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the shooting of a black teenager by new york police. once again relations between the police and the community crack. that's up next.
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>> john: welcome back. now community in brooklyn continues to mourn tonight just days after the tragic shooting of a teenager at the hands of the nypd. as anger and frustration lead to protest and violence this incident shines a spotlight on the already existing tension between the community and those tasked with serving and protecting them. 16-year-old kimani gray was shot and killed by two undercover nypd officers saturday night after they claimed he pointed a gun at them. a loaded handgun was found on the scene but it remains unclear whether kimani gray was carrying the weapon at the time he was shot. what is clear is that the community is outraged. the vigil and march through brooklyn turned violent as a group of 30 or so marchers split
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off from the group and looted a nearly rite aid pharmacy. commissioner ray kelly added. >> i don't think see it related to the demonstration. we run the risk of it happening again. >> john: joining me now, l. joy williams and elon james white and aaron rand freeman. thank you for joining us. >> thank you. >> john: whether kimani gray was armed. whether he belonged to a gang. we know he had been arrested in the past, but the specifics for this particular shooting is less important than the underlying anger that members of the community feel about this happening. i don't think anybody is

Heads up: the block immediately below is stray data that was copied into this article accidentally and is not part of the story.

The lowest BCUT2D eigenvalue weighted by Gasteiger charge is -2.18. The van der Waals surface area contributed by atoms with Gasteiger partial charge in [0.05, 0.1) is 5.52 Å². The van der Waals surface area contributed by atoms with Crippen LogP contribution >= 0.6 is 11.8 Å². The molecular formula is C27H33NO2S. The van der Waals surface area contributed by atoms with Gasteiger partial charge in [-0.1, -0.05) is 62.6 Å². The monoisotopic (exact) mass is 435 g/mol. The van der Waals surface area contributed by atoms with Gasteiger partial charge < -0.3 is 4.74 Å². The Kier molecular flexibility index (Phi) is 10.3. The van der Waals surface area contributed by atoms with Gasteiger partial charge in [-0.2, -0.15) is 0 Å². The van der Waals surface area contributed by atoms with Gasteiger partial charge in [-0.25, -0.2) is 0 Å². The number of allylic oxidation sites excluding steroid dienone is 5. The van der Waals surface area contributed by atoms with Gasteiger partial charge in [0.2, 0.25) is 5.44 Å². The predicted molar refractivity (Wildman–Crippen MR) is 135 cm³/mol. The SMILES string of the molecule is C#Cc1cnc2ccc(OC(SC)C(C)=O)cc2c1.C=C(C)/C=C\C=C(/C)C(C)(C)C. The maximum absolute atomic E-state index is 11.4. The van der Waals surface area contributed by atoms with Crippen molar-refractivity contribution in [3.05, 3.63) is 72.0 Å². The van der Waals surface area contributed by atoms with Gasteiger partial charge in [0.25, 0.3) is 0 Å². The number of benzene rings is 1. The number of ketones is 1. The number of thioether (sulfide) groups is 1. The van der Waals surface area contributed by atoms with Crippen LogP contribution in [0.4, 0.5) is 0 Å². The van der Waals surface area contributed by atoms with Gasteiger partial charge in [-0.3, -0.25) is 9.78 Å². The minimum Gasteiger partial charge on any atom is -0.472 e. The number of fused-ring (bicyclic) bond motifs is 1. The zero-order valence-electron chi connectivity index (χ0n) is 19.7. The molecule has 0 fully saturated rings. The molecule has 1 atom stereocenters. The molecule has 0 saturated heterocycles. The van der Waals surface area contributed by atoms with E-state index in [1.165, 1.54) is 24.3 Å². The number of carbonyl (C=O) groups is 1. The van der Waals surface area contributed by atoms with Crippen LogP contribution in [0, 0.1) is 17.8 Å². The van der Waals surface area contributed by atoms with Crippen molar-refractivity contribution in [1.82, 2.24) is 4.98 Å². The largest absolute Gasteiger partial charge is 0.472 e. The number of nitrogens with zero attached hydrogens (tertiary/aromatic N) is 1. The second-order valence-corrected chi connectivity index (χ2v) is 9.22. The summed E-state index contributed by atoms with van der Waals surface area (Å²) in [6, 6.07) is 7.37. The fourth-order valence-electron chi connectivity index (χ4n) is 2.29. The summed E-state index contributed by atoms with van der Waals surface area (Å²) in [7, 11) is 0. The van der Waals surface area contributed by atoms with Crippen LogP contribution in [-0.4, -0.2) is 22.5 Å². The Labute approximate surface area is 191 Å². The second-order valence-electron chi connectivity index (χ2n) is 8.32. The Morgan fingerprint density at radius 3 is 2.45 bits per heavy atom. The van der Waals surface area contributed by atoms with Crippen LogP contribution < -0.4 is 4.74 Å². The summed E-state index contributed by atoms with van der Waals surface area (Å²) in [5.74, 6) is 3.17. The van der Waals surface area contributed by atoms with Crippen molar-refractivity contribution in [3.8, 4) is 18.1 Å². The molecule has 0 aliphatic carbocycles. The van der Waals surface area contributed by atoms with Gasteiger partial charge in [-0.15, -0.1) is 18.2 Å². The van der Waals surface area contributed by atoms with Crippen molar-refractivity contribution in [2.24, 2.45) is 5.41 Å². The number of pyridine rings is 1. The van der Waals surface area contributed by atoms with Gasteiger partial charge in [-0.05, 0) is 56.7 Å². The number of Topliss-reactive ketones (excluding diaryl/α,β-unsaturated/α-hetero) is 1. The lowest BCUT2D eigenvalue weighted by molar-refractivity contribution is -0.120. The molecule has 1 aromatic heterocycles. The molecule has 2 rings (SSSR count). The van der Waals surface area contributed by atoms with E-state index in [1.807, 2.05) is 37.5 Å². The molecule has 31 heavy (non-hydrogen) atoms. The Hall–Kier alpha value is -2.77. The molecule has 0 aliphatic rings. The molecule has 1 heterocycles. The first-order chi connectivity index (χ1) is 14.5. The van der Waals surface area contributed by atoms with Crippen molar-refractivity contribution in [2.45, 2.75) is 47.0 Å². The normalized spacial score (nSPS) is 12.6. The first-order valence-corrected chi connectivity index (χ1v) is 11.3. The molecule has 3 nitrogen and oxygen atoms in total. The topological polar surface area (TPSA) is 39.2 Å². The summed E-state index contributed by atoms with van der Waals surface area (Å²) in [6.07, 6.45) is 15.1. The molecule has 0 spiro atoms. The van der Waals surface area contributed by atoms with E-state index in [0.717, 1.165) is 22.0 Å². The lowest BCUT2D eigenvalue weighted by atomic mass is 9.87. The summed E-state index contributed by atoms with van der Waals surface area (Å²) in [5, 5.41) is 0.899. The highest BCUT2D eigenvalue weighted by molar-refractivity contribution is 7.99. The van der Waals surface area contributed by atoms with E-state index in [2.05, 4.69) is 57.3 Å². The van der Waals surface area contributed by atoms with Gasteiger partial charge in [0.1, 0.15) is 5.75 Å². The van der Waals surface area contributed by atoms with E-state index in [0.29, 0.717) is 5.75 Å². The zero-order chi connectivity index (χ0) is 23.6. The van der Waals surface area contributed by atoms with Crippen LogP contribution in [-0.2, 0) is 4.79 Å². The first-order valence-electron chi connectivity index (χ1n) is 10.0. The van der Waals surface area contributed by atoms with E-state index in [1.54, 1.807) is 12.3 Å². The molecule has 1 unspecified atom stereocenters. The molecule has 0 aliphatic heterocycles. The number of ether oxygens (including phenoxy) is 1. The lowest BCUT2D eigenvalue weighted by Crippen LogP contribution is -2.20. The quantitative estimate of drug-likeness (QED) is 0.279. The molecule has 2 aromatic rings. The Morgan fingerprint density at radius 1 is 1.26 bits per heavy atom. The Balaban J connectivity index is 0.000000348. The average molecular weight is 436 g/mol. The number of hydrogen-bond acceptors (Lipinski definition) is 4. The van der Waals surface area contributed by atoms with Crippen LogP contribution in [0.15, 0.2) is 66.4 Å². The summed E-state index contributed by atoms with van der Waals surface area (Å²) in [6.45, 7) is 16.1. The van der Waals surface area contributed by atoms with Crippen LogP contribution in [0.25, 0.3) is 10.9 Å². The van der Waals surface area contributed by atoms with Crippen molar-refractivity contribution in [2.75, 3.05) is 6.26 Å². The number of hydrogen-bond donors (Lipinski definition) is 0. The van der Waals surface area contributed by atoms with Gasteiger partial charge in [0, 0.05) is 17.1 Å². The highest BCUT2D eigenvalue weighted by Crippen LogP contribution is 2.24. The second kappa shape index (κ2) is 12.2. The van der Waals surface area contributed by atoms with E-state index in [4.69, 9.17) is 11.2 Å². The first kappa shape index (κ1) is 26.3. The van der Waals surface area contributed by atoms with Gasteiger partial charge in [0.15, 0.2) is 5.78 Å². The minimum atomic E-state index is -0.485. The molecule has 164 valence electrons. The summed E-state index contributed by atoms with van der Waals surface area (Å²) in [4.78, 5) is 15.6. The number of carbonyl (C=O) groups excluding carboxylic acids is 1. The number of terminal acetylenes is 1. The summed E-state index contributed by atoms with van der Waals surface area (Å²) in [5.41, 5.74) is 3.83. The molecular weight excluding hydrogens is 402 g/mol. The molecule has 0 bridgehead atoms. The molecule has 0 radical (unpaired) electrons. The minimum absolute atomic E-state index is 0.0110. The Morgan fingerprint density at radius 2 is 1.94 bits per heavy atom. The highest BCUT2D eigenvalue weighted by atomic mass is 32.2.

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surprised when this happens. i think we're all sort of numb to that, but elon you were there, and you were at the protest the other night, what is the mood now and where do you think the investigation is going? >> well, the mood is of anger and frustration overall. when i got down there i went down when everyone was yelling riot. i went to find out what is happening myself. when i got there i didn't see the remnants of a full-blown riot. i saw glass broken and garbage thrown about, but not as we know as riots when things are on fire and destroyed. but the people who were still there, they were angry. they're angry because they feel like they're under siege. the nypd is not looked at as a helpful force in anyway, shape form or fashion. i ran directly into what was supposed to be a riot. i was not afraid of the people there. my fear was the people in riot gear. there were massive amounts of
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them everywhere. that's what i was terrified about. that's a normal thing in brooklyn especially as being black in brooklyn. black male in brooklyn, we're taught as children to be terrified of the cops because otherwise young mothers would constantly losing their mothers doing some weird interaction with the cops. >> john: this sort of tension is not unique to brooklyn. >> no, it's across the country in places particularly in communities of color. and the frustration that elon is talking about, the anger, the fear, at this point we know more about kimani's background than we know about the officers and the actual innocent. there is still information being developed. there are witnesses coming out now saying he didn't have anything. but he did there was a gun there is still an investigation going on. but the underlying problem is that no matter the work that local offices may be dealing